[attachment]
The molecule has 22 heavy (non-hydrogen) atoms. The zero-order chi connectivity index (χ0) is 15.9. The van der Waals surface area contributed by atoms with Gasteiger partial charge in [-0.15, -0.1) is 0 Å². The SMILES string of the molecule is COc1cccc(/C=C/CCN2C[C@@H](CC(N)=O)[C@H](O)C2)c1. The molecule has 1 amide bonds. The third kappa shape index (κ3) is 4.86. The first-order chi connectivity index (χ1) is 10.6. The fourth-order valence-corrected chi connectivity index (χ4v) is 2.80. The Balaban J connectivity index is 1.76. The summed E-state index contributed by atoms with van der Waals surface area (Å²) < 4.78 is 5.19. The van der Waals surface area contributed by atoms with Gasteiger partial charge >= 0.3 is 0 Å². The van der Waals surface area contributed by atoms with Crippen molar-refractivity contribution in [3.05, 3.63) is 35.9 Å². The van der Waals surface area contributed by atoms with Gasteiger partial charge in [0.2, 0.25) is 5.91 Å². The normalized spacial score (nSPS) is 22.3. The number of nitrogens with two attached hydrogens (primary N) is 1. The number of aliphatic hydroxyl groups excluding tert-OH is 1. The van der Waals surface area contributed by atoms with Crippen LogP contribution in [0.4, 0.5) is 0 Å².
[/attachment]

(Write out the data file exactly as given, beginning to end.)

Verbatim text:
The molecule has 22 heavy (non-hydrogen) atoms. The zero-order chi connectivity index (χ0) is 15.9. The van der Waals surface area contributed by atoms with Gasteiger partial charge in [-0.15, -0.1) is 0 Å². The SMILES string of the molecule is COc1cccc(/C=C/CCN2C[C@@H](CC(N)=O)[C@H](O)C2)c1. The molecule has 1 amide bonds. The third kappa shape index (κ3) is 4.86. The first-order chi connectivity index (χ1) is 10.6. The fourth-order valence-corrected chi connectivity index (χ4v) is 2.80. The Balaban J connectivity index is 1.76. The summed E-state index contributed by atoms with van der Waals surface area (Å²) < 4.78 is 5.19. The van der Waals surface area contributed by atoms with Gasteiger partial charge >= 0.3 is 0 Å². The van der Waals surface area contributed by atoms with Crippen molar-refractivity contribution in [3.05, 3.63) is 35.9 Å². The van der Waals surface area contributed by atoms with Gasteiger partial charge in [0.2, 0.25) is 5.91 Å². The normalized spacial score (nSPS) is 22.3. The number of nitrogens with two attached hydrogens (primary N) is 1. The number of aliphatic hydroxyl groups excluding tert-OH is 1. The van der Waals surface area contributed by atoms with Crippen LogP contribution in [0.4, 0.5) is 0 Å².